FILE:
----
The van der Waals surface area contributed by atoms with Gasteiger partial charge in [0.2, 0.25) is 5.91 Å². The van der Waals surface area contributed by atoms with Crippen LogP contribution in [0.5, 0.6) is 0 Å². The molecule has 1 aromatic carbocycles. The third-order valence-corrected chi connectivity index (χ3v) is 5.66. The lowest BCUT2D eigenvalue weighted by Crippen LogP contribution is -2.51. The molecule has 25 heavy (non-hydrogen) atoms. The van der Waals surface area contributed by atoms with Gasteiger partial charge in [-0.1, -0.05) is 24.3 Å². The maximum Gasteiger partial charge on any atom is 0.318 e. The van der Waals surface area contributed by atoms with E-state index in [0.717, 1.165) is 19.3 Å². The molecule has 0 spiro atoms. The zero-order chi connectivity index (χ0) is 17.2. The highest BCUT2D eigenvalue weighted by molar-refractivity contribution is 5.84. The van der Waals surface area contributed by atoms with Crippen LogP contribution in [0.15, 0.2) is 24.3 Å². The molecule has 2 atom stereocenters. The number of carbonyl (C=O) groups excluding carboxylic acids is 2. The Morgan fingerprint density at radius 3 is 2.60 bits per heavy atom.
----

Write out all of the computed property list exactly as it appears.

The van der Waals surface area contributed by atoms with Gasteiger partial charge in [0.2, 0.25) is 5.91 Å². The van der Waals surface area contributed by atoms with Crippen LogP contribution in [0.5, 0.6) is 0 Å². The molecule has 1 aromatic carbocycles. The third-order valence-corrected chi connectivity index (χ3v) is 5.66. The lowest BCUT2D eigenvalue weighted by Crippen LogP contribution is -2.51. The molecule has 25 heavy (non-hydrogen) atoms. The van der Waals surface area contributed by atoms with Gasteiger partial charge in [-0.1, -0.05) is 24.3 Å². The maximum Gasteiger partial charge on any atom is 0.318 e. The van der Waals surface area contributed by atoms with E-state index in [0.717, 1.165) is 19.3 Å². The molecule has 0 spiro atoms. The zero-order chi connectivity index (χ0) is 17.2. The highest BCUT2D eigenvalue weighted by molar-refractivity contribution is 5.84. The van der Waals surface area contributed by atoms with Crippen LogP contribution in [0.15, 0.2) is 24.3 Å². The molecule has 2 atom stereocenters. The number of carbonyl (C=O) groups excluding carboxylic acids is 2. The Morgan fingerprint density at radius 3 is 2.60 bits per heavy atom.